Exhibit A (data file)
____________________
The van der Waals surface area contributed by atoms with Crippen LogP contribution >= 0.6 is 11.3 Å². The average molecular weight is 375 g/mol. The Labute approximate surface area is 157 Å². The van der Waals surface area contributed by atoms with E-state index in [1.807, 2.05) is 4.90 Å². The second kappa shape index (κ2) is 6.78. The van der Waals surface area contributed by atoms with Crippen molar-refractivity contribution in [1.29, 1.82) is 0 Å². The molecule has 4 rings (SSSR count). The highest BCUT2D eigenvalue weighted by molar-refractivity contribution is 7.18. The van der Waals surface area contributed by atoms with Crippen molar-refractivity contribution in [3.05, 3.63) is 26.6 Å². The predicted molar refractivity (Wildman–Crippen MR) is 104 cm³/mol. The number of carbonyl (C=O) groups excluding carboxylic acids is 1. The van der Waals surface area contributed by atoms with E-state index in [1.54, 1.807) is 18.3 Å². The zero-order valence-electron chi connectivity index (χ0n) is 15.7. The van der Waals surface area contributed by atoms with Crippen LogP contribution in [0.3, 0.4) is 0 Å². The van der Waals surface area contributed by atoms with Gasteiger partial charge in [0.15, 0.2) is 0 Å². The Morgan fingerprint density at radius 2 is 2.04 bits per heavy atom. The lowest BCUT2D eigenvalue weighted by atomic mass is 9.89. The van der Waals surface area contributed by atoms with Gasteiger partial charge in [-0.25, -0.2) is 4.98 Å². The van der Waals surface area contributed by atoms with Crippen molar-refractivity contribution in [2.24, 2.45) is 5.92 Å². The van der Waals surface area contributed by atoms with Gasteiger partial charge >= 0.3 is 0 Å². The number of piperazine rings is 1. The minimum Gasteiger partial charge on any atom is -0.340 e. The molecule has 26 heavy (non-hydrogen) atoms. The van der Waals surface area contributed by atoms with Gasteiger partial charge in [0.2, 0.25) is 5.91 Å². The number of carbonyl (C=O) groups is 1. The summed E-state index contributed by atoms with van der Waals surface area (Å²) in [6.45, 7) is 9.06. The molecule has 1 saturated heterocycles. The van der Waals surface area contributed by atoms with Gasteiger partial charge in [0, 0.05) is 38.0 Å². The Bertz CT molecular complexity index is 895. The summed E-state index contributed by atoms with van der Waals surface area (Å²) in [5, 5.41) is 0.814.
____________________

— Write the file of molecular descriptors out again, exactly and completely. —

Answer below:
The van der Waals surface area contributed by atoms with Crippen LogP contribution >= 0.6 is 11.3 Å². The average molecular weight is 375 g/mol. The Labute approximate surface area is 157 Å². The van der Waals surface area contributed by atoms with E-state index in [1.807, 2.05) is 4.90 Å². The second kappa shape index (κ2) is 6.78. The van der Waals surface area contributed by atoms with Crippen molar-refractivity contribution in [1.29, 1.82) is 0 Å². The molecule has 4 rings (SSSR count). The highest BCUT2D eigenvalue weighted by molar-refractivity contribution is 7.18. The van der Waals surface area contributed by atoms with Crippen molar-refractivity contribution in [3.05, 3.63) is 26.6 Å². The predicted molar refractivity (Wildman–Crippen MR) is 104 cm³/mol. The number of carbonyl (C=O) groups excluding carboxylic acids is 1. The van der Waals surface area contributed by atoms with E-state index in [1.54, 1.807) is 18.3 Å². The zero-order valence-electron chi connectivity index (χ0n) is 15.7. The van der Waals surface area contributed by atoms with Crippen LogP contribution in [0.3, 0.4) is 0 Å². The van der Waals surface area contributed by atoms with Gasteiger partial charge in [0.15, 0.2) is 0 Å². The Morgan fingerprint density at radius 2 is 2.04 bits per heavy atom. The lowest BCUT2D eigenvalue weighted by atomic mass is 9.89. The van der Waals surface area contributed by atoms with Gasteiger partial charge in [-0.25, -0.2) is 4.98 Å². The van der Waals surface area contributed by atoms with Crippen molar-refractivity contribution in [2.24, 2.45) is 5.92 Å². The van der Waals surface area contributed by atoms with Gasteiger partial charge >= 0.3 is 0 Å². The number of piperazine rings is 1. The minimum Gasteiger partial charge on any atom is -0.340 e. The molecule has 26 heavy (non-hydrogen) atoms. The van der Waals surface area contributed by atoms with Gasteiger partial charge in [0.2, 0.25) is 5.91 Å². The number of carbonyl (C=O) groups is 1. The summed E-state index contributed by atoms with van der Waals surface area (Å²) in [6.45, 7) is 9.06. The molecule has 1 saturated heterocycles. The van der Waals surface area contributed by atoms with Gasteiger partial charge in [0, 0.05) is 38.0 Å². The Bertz CT molecular complexity index is 895. The summed E-state index contributed by atoms with van der Waals surface area (Å²) in [5, 5.41) is 0.814.